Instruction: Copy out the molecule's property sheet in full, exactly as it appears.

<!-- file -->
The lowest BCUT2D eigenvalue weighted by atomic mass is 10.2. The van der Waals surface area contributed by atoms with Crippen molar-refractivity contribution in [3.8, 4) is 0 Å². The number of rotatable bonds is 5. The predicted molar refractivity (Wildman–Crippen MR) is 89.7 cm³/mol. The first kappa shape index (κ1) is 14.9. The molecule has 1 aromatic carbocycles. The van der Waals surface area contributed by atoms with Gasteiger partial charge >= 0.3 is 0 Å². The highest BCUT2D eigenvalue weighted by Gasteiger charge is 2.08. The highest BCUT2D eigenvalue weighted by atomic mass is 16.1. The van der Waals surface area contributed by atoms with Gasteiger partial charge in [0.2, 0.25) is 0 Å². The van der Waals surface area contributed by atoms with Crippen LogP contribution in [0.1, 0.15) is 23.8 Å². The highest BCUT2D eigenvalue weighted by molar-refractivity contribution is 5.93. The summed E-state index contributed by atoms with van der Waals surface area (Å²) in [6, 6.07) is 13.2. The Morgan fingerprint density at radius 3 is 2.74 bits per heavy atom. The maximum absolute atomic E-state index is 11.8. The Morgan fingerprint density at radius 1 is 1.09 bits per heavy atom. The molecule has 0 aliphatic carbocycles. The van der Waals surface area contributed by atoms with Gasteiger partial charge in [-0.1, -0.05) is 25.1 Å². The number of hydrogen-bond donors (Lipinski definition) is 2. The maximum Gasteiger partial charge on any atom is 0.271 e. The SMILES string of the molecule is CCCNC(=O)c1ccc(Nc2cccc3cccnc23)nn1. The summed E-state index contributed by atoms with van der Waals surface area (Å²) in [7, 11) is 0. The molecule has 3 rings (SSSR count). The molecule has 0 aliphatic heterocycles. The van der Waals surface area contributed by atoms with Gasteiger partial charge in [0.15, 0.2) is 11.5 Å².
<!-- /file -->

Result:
The lowest BCUT2D eigenvalue weighted by atomic mass is 10.2. The van der Waals surface area contributed by atoms with Crippen molar-refractivity contribution in [3.8, 4) is 0 Å². The number of rotatable bonds is 5. The predicted molar refractivity (Wildman–Crippen MR) is 89.7 cm³/mol. The first kappa shape index (κ1) is 14.9. The molecule has 1 aromatic carbocycles. The van der Waals surface area contributed by atoms with Gasteiger partial charge >= 0.3 is 0 Å². The highest BCUT2D eigenvalue weighted by Gasteiger charge is 2.08. The highest BCUT2D eigenvalue weighted by atomic mass is 16.1. The van der Waals surface area contributed by atoms with Gasteiger partial charge in [0.2, 0.25) is 0 Å². The van der Waals surface area contributed by atoms with Crippen LogP contribution in [0.1, 0.15) is 23.8 Å². The highest BCUT2D eigenvalue weighted by molar-refractivity contribution is 5.93. The summed E-state index contributed by atoms with van der Waals surface area (Å²) in [6, 6.07) is 13.2. The Morgan fingerprint density at radius 3 is 2.74 bits per heavy atom. The maximum absolute atomic E-state index is 11.8. The Morgan fingerprint density at radius 1 is 1.09 bits per heavy atom. The molecule has 0 aliphatic carbocycles. The van der Waals surface area contributed by atoms with Gasteiger partial charge in [-0.1, -0.05) is 25.1 Å². The number of hydrogen-bond donors (Lipinski definition) is 2. The maximum Gasteiger partial charge on any atom is 0.271 e. The SMILES string of the molecule is CCCNC(=O)c1ccc(Nc2cccc3cccnc23)nn1. The summed E-state index contributed by atoms with van der Waals surface area (Å²) in [7, 11) is 0. The molecule has 3 rings (SSSR count). The molecule has 0 aliphatic heterocycles. The van der Waals surface area contributed by atoms with Gasteiger partial charge in [0.15, 0.2) is 11.5 Å².